What is the ethos behind the charity? Can you tell us about the issues you are facing and the work Stepping Stones does?
There is a strong child rights activist ethos behind the charity. The issues that we work tirelessly to address include children’s lack of access to basic education, low levels of literacy, witchcraft accusations and child trafficking. We work with small partner NGOs in the Niger Delta region to provide education, healthcare, skills and protection to vulnerable and disadvantaged children.
The deeply held belief in and fear of child witchcraft cuts across all tiers of society. This fear stems from the belief that a spiritual spell can be given to a person through food and drink. The soul of the person who easts this spell will then leave the body to be initiated in a gathering of ‘witches’ and ‘wizards’. The initiated person will then have the power to wreak havoc, such as causing diseases like HIV/AIDS, malaria, hepatitis, typhoid, cancer. All problems in life are seen to be the handiwork of these ‘witches’. In recent times, it is thought children have become the target for initiation by the elderly 'witches' as it is believed that they are more susceptible to their spells and are quicker in action.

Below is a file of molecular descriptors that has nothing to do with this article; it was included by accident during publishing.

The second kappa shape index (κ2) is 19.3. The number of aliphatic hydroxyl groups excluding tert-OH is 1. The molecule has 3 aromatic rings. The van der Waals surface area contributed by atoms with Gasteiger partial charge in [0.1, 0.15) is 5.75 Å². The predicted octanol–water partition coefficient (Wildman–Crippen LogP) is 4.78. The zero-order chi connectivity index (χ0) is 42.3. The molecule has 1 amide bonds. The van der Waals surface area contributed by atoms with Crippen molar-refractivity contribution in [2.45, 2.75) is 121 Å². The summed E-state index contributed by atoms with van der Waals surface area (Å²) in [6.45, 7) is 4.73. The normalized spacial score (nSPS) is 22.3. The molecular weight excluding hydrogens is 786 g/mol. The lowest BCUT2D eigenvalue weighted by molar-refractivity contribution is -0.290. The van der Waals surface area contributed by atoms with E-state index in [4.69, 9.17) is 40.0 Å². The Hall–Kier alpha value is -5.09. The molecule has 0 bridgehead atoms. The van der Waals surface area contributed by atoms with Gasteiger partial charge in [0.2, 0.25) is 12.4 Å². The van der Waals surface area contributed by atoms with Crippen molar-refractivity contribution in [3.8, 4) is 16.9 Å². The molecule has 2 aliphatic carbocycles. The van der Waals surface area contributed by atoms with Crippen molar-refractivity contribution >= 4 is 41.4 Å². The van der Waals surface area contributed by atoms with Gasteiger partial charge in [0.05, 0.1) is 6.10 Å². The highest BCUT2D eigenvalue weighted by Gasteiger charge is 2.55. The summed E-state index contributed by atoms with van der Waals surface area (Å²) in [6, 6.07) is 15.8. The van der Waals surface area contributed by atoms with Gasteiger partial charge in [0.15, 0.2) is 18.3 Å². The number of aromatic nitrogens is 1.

The following have being identified as the major causes of child witchcraft, abandonment and killing:
• Religious profiteering
• Extreme poverty
• Disintegration of the extended family structure
• Ignorance and superstitious beliefs
• Broken marriages
What inspired you to start Stepping Stones?